SEATTLE — The evergreen forests and churning waters of the Pacific Northwest have a tendency to take on a more sinister aura in video games. The shadowed forests of Alan Wake’s fictional Bright Falls, Washinghton, are the definition of oppressive, terrifying both in what they hide and what they don’t. The waters of the fictional Arcadia Bay, Oregon, in "Life Is Strange" portend disaster despite their apparent serenity.
For 2016’s "Oxenfree" and its sequel, "Oxenfree II: Lost Signals," released this summer, developer Night School Studio leaned into that ambiance, creating haunting, narrative-driven experiences that made you question reality itself all while surrounded by the eerie sights and sounds of the PNW at night. (The first game is set on Edwards Island, off the Oregon Coast town of Camena, the setting of the second game; both places are fictional.)
We talked to studio director Sean Krankel and the game’s soundtrack composer, Andy Rohrmann, about the inspiration for the games’ settings, the haunting melodies that follow you throughout and what comes next for the studio.
This interview has been edited for length and clarity.
Q: What drew you to want to set the games among our waters and forests, rather than some place like Maine as with [the psychological horror game] Silent Hill?
Krankel: We already sort of just inherently had in our DNA, from media, everything from both coasts: the Maine vibes à la Stephen King, and then on the West Coast, I definitely am like one of the biggest “Goonies” heads on the planet. And I had really romanticized that environment for so long. My wife and I took a trip to Portland, and it just blew me away because that sort of ambiance and vibe of the trees and the fog and the water and the temperature and the mist — it’s a real character in and of itself.
Q: There was a long gap between when the first game came out and the second game was announced. Why continue that story so many years after the fact and why keep it in the PNW?
Krankel: It was a multiyear process of returning to and thinking about if we wanted to make a sequel at all. I think, as it relates to ["Oxenfree"’s protagonist] Alex and her story, we felt like we told a pretty darn complete story. I think the reason it took us so long to return to it was because we didn’t want to turn Alex into a serialized ghost-busting character who we just throw a bunch of new problems at because her story felt so complete or at least trapped in its own nice little bubble, right? And the thing that was a light bulb moment, I think for a lot of us on the team, was the thing that made "Oxenfree" special wasn’t necessarily just Alex, but it was the rules [of the world]. ["Oxenfree II"] is a brand-new story, but it is based sort of in the same rules of the world.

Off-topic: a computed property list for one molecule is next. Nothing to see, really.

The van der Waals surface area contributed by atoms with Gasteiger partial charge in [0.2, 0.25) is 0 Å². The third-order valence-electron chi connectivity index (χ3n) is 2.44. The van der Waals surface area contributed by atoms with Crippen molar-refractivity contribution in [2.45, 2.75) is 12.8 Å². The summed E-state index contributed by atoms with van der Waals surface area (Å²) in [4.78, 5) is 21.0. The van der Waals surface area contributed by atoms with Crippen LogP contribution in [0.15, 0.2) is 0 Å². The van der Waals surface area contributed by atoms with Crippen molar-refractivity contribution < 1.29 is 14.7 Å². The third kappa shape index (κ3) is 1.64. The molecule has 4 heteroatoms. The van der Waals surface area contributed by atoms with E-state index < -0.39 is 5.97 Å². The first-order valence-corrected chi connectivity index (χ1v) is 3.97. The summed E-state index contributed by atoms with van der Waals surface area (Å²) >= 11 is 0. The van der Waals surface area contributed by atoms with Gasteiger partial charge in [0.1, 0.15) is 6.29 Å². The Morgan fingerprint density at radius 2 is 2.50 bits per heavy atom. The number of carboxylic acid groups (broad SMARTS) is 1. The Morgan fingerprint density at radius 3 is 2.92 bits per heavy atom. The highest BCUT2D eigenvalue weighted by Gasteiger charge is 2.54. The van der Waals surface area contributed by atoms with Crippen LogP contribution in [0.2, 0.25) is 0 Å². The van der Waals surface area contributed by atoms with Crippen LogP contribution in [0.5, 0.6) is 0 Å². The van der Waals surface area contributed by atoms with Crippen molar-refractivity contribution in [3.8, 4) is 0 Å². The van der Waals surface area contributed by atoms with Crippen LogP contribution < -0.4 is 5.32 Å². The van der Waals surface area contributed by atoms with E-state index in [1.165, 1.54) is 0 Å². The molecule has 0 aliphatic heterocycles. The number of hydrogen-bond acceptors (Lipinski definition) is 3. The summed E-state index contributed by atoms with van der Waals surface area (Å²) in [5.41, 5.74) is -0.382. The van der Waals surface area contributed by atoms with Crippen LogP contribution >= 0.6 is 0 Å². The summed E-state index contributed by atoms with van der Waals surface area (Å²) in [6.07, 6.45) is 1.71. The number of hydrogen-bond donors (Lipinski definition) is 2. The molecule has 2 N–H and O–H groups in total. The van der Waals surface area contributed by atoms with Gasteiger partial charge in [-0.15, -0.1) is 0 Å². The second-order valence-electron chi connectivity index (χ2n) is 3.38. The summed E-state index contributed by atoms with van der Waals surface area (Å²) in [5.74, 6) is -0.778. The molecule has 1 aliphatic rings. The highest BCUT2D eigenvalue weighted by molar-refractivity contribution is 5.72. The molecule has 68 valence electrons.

Rohrmann: When "Oxenfree II" was floated, I had no doubt that it would be in or near the same place because the setting is such an integral part of the game. I mean, literally visually, the characters are tiny. So, like, 95% of the screen is location. So it’s visually, directly or subliminally, that’s what you’re absorbing the whole time you’re playing. So to me, it was a foregone conclusion because I don’t know this game in the Bahamas; that would be weird and awful and discordant.
Q: The PNW-specific sounds in the first game really transferred over in "Oxenfree II," but there were differences along the way. What changed between the games?
Rohrmann: I’m a kind of a research-obsessed and authenticity-obsessed person. So you can see, by my head [points behind him], this is the ’50s-era radio that I recorded all the shortwave content for all the static. This is the sound of this place when no one’s around. Capturing as much of that as possible added to the authenticity — and not to mention that I went out and recorded a bunch of the ambiences. I went up into the Cascades and sat in the middle of the forest, quiet as I can be with a quad recorder recording these places.
Q: "Oxenfree II" wrapped up with a pretty neat bow, and I could see other games coming down within the same universe or different stories where it can be a little bit of an anthology type of situation. Would you like to come back to the PNW for future games?
Krankel: It’s definitely not off-limits. I think we’re in a very similar stage as the end of "Oxenfree I," where we don’t have the great idea yet, but the door now has been kicked open to this idea of different types of stories taking place here. And if that guides us back to that universe, that might be really cool.
'Oxenfree II: Lost Signals'
The video game is available on PlayStation 5/4, Nintendo Switch, PC, iOS and Android. Of note: Though the game is available to play on mobile devices, you have to be a subscriber to Netflix, which acquired Night School Studio in 2021 and published "Lost Signals." The game is also available to play through Netflix’s mobile app.
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